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457b non-governmental - withdraw strategy
Old 08-07-2019, 05:08 PM   #1
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457b non-governmental - withdraw strategy

I fully retired 8/2/19 and am planning to pull out about $55k from a 457b. The non governmental 457b is different from a gov't 457b in that I don't officially own the funds so I want to get it out fairly quickly. No real concern of the entity going down in flames and losing my deferred comp to a secured creditor. But I'd still like to get it moved soon. What I learned in my separation paperwork is that I will get a W-2 not a 1099 for the $. I want to manage the amount in conjunction with DW pension and rental income and still be able to convert from 401k's into Roth IRA's and not exceed the 78,950 that will keep us in the 12% tax bracket. So intend to spread it out over 3-4 years.

I don't really see us needing the money in the next 5 years so I am wondering if it would make sense to max out the Roth IRA contribution for both me and DW? Don't see any sense in any other tax deferred account as I am getting taxed on it via the W-2. As it's going to show on a W-2 seems like this would be allowable.

I've tried the google but there is a dearth of info on non-governmental 457b's. I find lots of info on gov't 457's but don't want to assume they are the same, as I'm aware there are significant differences in other areas.

Anyone here have experience with non-gov't 457b's that could weigh in?

I'm 55 DW is 51. I've tried to give the basics without over explaining - but sure I've missed something so hit me with questions if needed.
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Old 08-07-2019, 06:33 PM   #2
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The 457-b that you have a deferred compensation arrangement. Yes, you will get a W-2 since this is considered wages. Is the money to be paid in this tax year or is one of your withdrawal choices to set a date? Do you want the funds this year or next? You may want to meet with a CPA to consult how this will impact your total tax picture. It may be worth the fee to an accountant because you cannot get a re-do on these kind of withdrawals. Go to irs.gov and type in the search box nongovernmental 457(b). There is plenty of information.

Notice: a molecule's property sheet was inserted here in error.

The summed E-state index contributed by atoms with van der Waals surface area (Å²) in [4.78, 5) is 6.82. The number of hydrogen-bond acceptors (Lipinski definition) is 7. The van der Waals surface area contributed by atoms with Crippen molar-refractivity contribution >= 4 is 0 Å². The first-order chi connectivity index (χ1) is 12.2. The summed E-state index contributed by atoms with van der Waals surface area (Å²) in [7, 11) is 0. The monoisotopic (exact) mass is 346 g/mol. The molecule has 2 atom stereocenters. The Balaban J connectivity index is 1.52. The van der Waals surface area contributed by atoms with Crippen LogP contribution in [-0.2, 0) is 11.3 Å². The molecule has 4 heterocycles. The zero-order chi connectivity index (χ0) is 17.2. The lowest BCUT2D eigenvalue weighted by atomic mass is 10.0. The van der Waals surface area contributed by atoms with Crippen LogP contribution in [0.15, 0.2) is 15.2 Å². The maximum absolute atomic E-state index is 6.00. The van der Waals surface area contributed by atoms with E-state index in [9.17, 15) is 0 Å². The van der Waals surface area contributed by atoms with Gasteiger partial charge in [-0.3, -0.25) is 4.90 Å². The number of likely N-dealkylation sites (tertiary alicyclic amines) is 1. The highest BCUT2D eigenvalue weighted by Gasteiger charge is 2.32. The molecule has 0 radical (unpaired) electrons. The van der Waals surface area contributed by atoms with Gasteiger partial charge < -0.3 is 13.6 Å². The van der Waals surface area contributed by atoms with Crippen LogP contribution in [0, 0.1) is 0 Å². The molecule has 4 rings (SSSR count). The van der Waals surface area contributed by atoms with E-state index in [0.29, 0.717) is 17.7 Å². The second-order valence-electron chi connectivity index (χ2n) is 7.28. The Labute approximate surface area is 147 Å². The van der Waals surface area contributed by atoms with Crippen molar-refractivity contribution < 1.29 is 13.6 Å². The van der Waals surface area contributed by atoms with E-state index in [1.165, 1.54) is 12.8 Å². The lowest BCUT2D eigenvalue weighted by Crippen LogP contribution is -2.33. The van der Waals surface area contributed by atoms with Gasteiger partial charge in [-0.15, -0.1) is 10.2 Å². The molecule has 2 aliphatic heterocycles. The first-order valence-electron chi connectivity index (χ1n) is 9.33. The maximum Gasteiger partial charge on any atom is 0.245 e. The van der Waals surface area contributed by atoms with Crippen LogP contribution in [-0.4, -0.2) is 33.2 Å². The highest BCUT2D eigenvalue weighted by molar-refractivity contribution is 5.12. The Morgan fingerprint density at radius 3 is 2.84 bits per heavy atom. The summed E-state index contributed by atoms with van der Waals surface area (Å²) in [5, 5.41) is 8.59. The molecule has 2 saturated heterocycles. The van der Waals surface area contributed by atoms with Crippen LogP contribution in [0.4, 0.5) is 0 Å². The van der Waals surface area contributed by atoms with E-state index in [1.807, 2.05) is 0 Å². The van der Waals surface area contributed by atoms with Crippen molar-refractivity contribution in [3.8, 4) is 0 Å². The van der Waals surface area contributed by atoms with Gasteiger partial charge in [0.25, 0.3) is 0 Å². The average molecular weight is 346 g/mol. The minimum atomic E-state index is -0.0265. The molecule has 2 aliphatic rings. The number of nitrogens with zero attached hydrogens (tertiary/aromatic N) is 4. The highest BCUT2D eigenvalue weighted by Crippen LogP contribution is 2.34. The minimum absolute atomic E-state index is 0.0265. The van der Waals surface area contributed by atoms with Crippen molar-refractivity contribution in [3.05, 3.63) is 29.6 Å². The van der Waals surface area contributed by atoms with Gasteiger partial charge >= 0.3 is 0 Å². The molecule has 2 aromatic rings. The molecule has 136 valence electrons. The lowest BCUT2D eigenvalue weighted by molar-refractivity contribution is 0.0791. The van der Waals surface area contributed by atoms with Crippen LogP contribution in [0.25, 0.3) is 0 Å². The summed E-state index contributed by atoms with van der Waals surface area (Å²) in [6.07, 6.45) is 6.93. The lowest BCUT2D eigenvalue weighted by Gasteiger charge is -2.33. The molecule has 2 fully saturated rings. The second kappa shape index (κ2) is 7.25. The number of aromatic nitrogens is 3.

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Old 08-07-2019, 07:04 PM   #3
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I pushed them to come to me starting next year, had too much already earned this year. Taking three installments, with some carryover into year 4, depending on market returns.
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Old 08-08-2019, 04:23 AM   #4
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Since it is W-2 income could you further defer the tax if you want to or need to by making deductible IRA contributions? Not advocating it but it might be a possibility.
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Old 08-08-2019, 05:51 AM   #5
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I considered the regular IRA, but my DF intends to pass on a pretty large sum which the dividend/ interest income would push us well past the 78,950. Trying to move as much as possible into Roth IRAs while I can keep income lower and stay in the 12% bracket. I really don't like to count his $ in any of my RE analysis but also don't want to ignore the issue to my tax detriment.
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Since it is W-2 income could you further defer the tax if you want to or need to by making deductible IRA contributions? Not advocating it but it might be a possibility.
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Old 08-08-2019, 09:31 AM   #6
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^^^^ Makes perfect sense since you expect to be in a higher tax bracket later when you would be withdrawing that money.
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Old 01-21-2021, 10:48 AM   #7
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Resurrecting this old thread as I learned an expensive lesson about non-governmental 457b today. Yes I did get a W2, but they code an equal amount in box 1 "wages" and also in box 11 "non-qualified plans" the effect is that I am NOT able to count this as earned income for eligibility for contributions to either Roth IRA or traditional IRA.

On the surface seems like this should be allowed as it was taxed as income in 2020, but as I contemplate it more, I guess that if it was included in my income back when I actually earned it I would have made too much to be allowed in the ROTH club, so probably not right to circle back and now put in the ROTH.

The somewhat sucky part is any earnings on the overcontribution need to be withdrawn as well as the $7k over contribution. For me that was $3,500...ugh. Happy to have made such a profit but would really have liked that to remain in the Roth!

As embarrassed as I am to admit my error; I felt I needed to update this old thread so that misinformation doesn't turn up in someone's search of this topic.
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